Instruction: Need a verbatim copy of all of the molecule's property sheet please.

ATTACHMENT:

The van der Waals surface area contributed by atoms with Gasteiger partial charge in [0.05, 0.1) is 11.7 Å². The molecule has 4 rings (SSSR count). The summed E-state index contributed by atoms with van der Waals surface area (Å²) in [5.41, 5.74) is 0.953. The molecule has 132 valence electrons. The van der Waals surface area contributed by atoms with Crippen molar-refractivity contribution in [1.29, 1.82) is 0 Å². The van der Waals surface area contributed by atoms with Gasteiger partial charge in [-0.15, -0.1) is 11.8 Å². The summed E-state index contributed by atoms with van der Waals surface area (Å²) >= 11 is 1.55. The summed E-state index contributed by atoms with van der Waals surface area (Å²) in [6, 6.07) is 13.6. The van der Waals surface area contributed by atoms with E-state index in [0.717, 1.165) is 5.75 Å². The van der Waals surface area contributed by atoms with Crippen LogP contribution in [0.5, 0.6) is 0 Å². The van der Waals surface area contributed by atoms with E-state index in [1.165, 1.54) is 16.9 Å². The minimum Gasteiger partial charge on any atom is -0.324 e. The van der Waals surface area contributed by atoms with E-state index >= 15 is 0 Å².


The van der Waals surface area contributed by atoms with Gasteiger partial charge in [0.05, 0.1) is 11.7 Å². The molecule has 4 rings (SSSR count). The summed E-state index contributed by atoms with van der Waals surface area (Å²) in [5.41, 5.74) is 0.953. The molecule has 132 valence electrons. The van der Waals surface area contributed by atoms with Crippen molar-refractivity contribution in [1.29, 1.82) is 0 Å². The van der Waals surface area contributed by atoms with Gasteiger partial charge in [-0.15, -0.1) is 11.8 Å². The summed E-state index contributed by atoms with van der Waals surface area (Å²) >= 11 is 1.55. The summed E-state index contributed by atoms with van der Waals surface area (Å²) in [6, 6.07) is 13.6. The van der Waals surface area contributed by atoms with E-state index in [0.717, 1.165) is 5.75 Å². The van der Waals surface area contributed by atoms with Crippen LogP contribution in [0.5, 0.6) is 0 Å². The van der Waals surface area contributed by atoms with E-state index in [1.165, 1.54) is 16.9 Å². The minimum Gasteiger partial charge on any atom is -0.324 e. The van der Waals surface area contributed by atoms with E-state index >= 15 is 0 Å².